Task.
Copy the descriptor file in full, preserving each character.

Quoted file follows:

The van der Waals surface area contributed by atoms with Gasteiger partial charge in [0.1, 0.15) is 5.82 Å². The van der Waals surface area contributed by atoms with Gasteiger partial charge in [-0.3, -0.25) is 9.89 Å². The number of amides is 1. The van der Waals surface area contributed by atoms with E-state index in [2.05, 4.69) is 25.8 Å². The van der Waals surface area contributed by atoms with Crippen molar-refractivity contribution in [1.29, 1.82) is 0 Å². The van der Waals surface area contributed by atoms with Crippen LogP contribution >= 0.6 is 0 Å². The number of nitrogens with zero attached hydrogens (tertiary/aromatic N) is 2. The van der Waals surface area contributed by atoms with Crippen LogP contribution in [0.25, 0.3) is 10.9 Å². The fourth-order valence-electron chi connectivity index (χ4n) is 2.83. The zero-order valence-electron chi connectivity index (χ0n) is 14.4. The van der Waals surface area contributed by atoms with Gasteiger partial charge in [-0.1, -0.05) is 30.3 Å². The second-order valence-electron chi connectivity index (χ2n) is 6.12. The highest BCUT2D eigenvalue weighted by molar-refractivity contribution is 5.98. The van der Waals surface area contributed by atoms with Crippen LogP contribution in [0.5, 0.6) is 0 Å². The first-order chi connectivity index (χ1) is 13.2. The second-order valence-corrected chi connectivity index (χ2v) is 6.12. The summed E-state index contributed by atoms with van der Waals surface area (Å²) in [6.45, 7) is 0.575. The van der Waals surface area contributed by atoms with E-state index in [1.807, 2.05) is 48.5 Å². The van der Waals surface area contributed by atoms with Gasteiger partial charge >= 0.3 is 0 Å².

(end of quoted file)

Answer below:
The van der Waals surface area contributed by atoms with Gasteiger partial charge in [0.1, 0.15) is 5.82 Å². The van der Waals surface area contributed by atoms with Gasteiger partial charge in [-0.3, -0.25) is 9.89 Å². The number of amides is 1. The van der Waals surface area contributed by atoms with E-state index in [2.05, 4.69) is 25.8 Å². The van der Waals surface area contributed by atoms with Crippen molar-refractivity contribution in [1.29, 1.82) is 0 Å². The van der Waals surface area contributed by atoms with Crippen LogP contribution >= 0.6 is 0 Å². The number of nitrogens with zero attached hydrogens (tertiary/aromatic N) is 2. The van der Waals surface area contributed by atoms with Crippen LogP contribution in [0.25, 0.3) is 10.9 Å². The fourth-order valence-electron chi connectivity index (χ4n) is 2.83. The zero-order valence-electron chi connectivity index (χ0n) is 14.4. The van der Waals surface area contributed by atoms with Gasteiger partial charge in [-0.1, -0.05) is 30.3 Å². The second-order valence-electron chi connectivity index (χ2n) is 6.12. The highest BCUT2D eigenvalue weighted by molar-refractivity contribution is 5.98. The van der Waals surface area contributed by atoms with Crippen LogP contribution in [0.5, 0.6) is 0 Å². The first-order chi connectivity index (χ1) is 13.2. The second-order valence-corrected chi connectivity index (χ2v) is 6.12. The summed E-state index contributed by atoms with van der Waals surface area (Å²) in [6.45, 7) is 0.575. The van der Waals surface area contributed by atoms with E-state index in [1.807, 2.05) is 48.5 Å². The van der Waals surface area contributed by atoms with Gasteiger partial charge >= 0.3 is 0 Å².